After enduring months, even years, of political campaigning, many Americans probably identified with little Abigael Evans this week: “I am tired of Bronco Bama and Mitt Romney,” the four-year-old wailed in a video that quickly went viral.
Don’t worry, the election’s all over … for now. But 2016 is not too far down the road and by then Abigael may have something new to complain about: Namely, all that talk about China finally overtaking the United States to become the world’s biggest economy. That change will come soon, possibly not before America chooses Barack Obama’s successor but certainly under the decade-long watch of the new Chinese leadership installed this week.
Of course, China has been here before. As the late Angus Maddison noted, China was the world’s biggest economy for almost 2000 years “but in the 1890s this position was taken by the United States”. But when the two giants swap places again, it will undoubtedly attract a lot of attention, not all of it favourable. In reality, the change will represent just a moment in a much longer shift in the balance of power in the global economy.
Today, the wealthy countries of the OECD area account for almost two-thirds (65%) of world GDP. But by the time little Abigael is in her mid-50s, their share will fall to not much more than two-fifths (43%). That will be below the forecast combined share for China and India of 46%, which today account for just around a quarter of global economic activity. Average living standards in China and India, as measured by GDP per capita, will more than quadruple, although by 2060 they will still be well behind those of the leading economies.
All these forecasts come in a fascinating new paper from an OECD team led by Åsa Johansson, which attempts to set out the shape of economic things to come between now and 2060. The paper forecasts that, as soon as the debris from the great recession is tidied up, the world economy could start growing by about 3% a year.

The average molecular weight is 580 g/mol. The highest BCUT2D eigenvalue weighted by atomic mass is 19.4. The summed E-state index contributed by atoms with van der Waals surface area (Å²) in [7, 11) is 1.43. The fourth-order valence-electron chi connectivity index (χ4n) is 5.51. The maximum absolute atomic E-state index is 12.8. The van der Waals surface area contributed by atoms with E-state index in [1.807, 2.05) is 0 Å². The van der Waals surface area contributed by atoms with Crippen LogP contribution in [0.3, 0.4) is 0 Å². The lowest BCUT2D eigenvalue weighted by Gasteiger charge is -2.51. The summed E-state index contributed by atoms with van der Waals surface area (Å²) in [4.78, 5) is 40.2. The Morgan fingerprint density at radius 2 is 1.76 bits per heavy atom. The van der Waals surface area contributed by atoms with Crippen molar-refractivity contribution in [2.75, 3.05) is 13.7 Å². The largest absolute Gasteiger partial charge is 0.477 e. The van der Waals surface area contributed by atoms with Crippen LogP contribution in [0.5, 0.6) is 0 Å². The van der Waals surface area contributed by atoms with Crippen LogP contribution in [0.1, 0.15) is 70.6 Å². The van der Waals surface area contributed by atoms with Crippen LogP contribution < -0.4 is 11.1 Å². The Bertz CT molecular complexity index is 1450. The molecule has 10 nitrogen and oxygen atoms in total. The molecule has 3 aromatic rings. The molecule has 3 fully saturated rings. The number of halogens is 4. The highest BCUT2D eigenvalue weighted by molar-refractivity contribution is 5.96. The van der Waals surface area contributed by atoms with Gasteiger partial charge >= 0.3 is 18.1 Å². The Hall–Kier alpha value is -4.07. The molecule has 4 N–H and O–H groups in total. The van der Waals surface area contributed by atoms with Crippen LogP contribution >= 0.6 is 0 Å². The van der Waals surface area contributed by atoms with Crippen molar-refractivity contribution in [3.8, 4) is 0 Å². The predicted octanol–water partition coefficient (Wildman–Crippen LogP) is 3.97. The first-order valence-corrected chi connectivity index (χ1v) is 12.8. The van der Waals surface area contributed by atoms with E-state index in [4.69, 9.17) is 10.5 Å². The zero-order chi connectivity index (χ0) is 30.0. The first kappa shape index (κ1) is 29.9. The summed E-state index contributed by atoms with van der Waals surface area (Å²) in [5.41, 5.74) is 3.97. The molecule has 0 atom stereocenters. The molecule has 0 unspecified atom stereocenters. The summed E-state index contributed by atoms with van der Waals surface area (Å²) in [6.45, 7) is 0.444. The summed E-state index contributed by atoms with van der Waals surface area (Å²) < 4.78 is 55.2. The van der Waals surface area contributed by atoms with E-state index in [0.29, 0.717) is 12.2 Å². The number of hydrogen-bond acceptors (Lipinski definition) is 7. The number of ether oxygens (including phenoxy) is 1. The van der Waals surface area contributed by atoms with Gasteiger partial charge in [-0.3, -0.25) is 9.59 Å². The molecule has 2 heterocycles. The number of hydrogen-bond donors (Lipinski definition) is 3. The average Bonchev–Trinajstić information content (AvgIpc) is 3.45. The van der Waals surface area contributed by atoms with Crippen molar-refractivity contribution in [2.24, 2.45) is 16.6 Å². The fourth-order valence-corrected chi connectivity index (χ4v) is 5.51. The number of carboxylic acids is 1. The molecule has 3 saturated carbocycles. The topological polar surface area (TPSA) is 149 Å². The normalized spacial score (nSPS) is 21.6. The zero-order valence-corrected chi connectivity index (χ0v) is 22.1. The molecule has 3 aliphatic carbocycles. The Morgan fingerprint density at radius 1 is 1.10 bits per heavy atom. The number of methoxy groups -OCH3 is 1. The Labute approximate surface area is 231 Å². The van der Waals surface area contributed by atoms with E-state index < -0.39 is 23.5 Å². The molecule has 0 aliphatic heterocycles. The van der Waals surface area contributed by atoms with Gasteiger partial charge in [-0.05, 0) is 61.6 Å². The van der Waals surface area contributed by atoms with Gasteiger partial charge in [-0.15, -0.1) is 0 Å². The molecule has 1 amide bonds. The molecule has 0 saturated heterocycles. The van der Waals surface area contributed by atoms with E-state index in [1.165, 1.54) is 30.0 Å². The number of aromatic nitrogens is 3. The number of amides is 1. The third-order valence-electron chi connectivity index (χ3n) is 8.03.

The bulk of that growth – at least in the early years – will be in emerging economies like China and India, and it will be driven by a number of factors.
One is demographics. India and South Africa, for example, may enjoy a “demographic dividend” – a period when they have a lot of workers and not too many dependant retirees and children. China faces a different fate: Partly as a result of the one-child policy, it’s poised to go through what a World Bank report calls “wrenching demographic change” that could start shrinking the size of the labour force by 2015. That’s one reason why China’s share of the global economy is forecast to level off at 28% in 2030. India’s, by contrast, should keep growing, from 11% in 2030 to 18% in 2060.
But there’s an even more important factor behind the world’s shifting economic balance – rising productivity. Technology and a more highly skilled workforce are already allowing many emerging economies to shift from relying on agriculture and mass manufacturing towards more high-end production. Their businesses, too, are becoming more efficient and effective in how they operate. In the coming decades, these trends will only deepen.
Of course, the future is, by its nature, unknowable. So what might happen to blow all these forecasts off course? To quote the former British prime minister Harold Macmillan, “events, dear boy, events”. More importantly, and this is a point the OECD paper stresses, there is much that governments themselves could do to outpace current growth forecasts, especially in the areas of product-market regulation and in reforms to labour markets. Substantial change in these two areas alone, it argues, could add 16% to global GDP by 2060.
The OECD’s Chinese-language site – 网站 (中文)